Risen isn’t just thematically and historically accurate, it also succeeds as a film. Impressive cinematography captures each powerful scene…. Events unfold in front of a frantic, soaring score, adding even more depth of emotion to such stunning scenes. The pacing is spot on, between Roman questionings, the pursuit of fleeing Jews, and the contrasting peace of Yeshua’s disciples…. Indeed, this movie does for the resurrection what The Passion of the Christ accomplished for the crucifixion—it brings the historical bedrock of the Christian story to vibrant light.
The hour is late, and the people are restless. Roman troops strike back against Jewish rebels, using their swords and shields to slaughter angry men with slings and rocks. The Roman Centurion leads his troops to victory, but cannot kill the rumor that there is a king in Israel, mightier than Caesar.
Roman Centurion Clavius Aquila Valerius Niger (Joseph Fiennes) is tasked by the Roman governor of Judea, Prefect Pontius Pilate, to deal with the matter of a certain religious leader named Yeshua. The man claimed to be a king—and there is no king but Caesar. The Jewish leaders of the Sanhedrin also fear this man, for he claimed to be God—and there is no God but Yahweh.
So begins the dramatic tale of a manhunt that altered history. Clavius sees Yeshua (Jesus) dead, but three days later, the man’s followers claim he is alive. This Roman, who prays to the pagan god Mars, decides to pray once to the Jewish God Yahweh, and the results are mind-boggling.
Hollywood Gets Jesus Right
After the recent debacles of an environmentalist Noah (2014) and a botched telling of the story of Moses in Exodus: Gods and Kings (2014), the upcoming film Risen actually gets a Bible story right. Like The Passion of the Christ (2004) before it, this film will likely be hailed by Christians and non-Christians alike for presenting a historically accurate and compelling, intriguing story.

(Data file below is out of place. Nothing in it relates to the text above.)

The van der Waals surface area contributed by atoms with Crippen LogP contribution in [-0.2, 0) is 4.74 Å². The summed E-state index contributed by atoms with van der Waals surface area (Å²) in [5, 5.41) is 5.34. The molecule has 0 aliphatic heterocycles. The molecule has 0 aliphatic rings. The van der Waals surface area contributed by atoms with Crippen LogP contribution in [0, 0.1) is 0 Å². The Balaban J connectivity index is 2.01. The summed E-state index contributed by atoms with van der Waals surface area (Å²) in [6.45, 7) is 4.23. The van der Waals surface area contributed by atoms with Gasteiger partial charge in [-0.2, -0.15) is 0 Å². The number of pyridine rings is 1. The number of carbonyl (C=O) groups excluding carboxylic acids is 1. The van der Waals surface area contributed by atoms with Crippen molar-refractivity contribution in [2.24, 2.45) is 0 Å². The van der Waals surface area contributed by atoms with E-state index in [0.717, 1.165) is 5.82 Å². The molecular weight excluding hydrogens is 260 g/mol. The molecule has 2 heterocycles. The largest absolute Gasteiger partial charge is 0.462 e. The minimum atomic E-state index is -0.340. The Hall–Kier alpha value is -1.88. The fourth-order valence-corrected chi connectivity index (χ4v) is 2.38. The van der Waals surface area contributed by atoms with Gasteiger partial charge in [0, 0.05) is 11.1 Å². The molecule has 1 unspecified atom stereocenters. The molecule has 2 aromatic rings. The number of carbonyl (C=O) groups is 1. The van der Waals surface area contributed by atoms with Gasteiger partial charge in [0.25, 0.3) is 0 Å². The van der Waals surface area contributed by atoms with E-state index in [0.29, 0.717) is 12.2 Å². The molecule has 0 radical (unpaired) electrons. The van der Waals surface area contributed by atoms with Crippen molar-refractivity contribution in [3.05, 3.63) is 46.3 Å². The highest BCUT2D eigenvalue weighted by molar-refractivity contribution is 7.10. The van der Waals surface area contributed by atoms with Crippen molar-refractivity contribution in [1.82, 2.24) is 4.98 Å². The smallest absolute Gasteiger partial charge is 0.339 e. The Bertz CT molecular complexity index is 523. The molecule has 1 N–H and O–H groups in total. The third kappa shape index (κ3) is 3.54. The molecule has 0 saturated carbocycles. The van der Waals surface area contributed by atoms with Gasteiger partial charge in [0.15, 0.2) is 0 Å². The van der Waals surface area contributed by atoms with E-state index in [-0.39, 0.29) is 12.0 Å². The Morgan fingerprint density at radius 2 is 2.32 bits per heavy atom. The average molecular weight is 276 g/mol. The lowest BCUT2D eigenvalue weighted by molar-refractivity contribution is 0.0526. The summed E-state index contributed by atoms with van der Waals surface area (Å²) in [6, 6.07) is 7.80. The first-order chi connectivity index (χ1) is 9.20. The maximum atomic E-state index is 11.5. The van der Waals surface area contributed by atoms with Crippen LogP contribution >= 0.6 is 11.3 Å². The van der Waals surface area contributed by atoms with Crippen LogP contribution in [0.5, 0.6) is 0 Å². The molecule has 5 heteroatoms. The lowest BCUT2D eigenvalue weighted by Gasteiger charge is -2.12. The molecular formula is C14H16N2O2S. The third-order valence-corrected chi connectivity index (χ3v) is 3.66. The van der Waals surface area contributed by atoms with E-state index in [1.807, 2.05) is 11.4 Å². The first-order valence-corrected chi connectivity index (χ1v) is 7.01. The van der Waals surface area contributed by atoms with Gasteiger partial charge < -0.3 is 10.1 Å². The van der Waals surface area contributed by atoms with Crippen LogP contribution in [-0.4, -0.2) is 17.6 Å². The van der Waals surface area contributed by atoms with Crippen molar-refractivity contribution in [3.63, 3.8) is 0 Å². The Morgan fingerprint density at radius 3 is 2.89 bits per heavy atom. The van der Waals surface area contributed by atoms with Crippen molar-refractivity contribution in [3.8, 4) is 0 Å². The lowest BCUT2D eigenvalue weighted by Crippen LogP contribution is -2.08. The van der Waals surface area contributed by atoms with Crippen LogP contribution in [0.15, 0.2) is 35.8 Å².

All the details are right—Pilate is anxious to please the emperor and maintain peace among the revolting Jews, the Sanhedrin are anxious to disprove the rumors of Yeshua’s resurrection, and the disciples are serene and confident in their knowledge of a certain earth-shattering event. The guards at the tomb tell their story, and take refuge in the Jewish temple, where rumor has it the Sanhedrin told them what to say.
Risen is not quite history, however. The film follows the tale of Clavius, a fictional character added to the story to give the audience a view of events from a Roman’s eyes. Fiennes, the actor who plays him, is best known for his performances in Shakespeare in Love (1998) and the historical drama Luther (2003), in which he played the famous Reformation figure Martin Luther. He presents a compelling, ambitious leader who becomes engrossed by the events surrounding the disappearance of Yeshua’s body and the mysterious faith of his followers.
The Roman Centurion is driven by ambition—he seeks power so that he can make money, and money so that he can live a good life. In the end, he desires “an end to travail, a day without death, peace.” He is the “everyman,” a character with whom the audience can readily relate, and he becomes a religious seeker, willing to question his own background to come closer to the truth.
That truth becomes harder and harder to understand, as Clavius examines the details of the disappearance of Jesus’ body. The evidence at the scene does not fit the story he is told, and the mystery deepens with every step.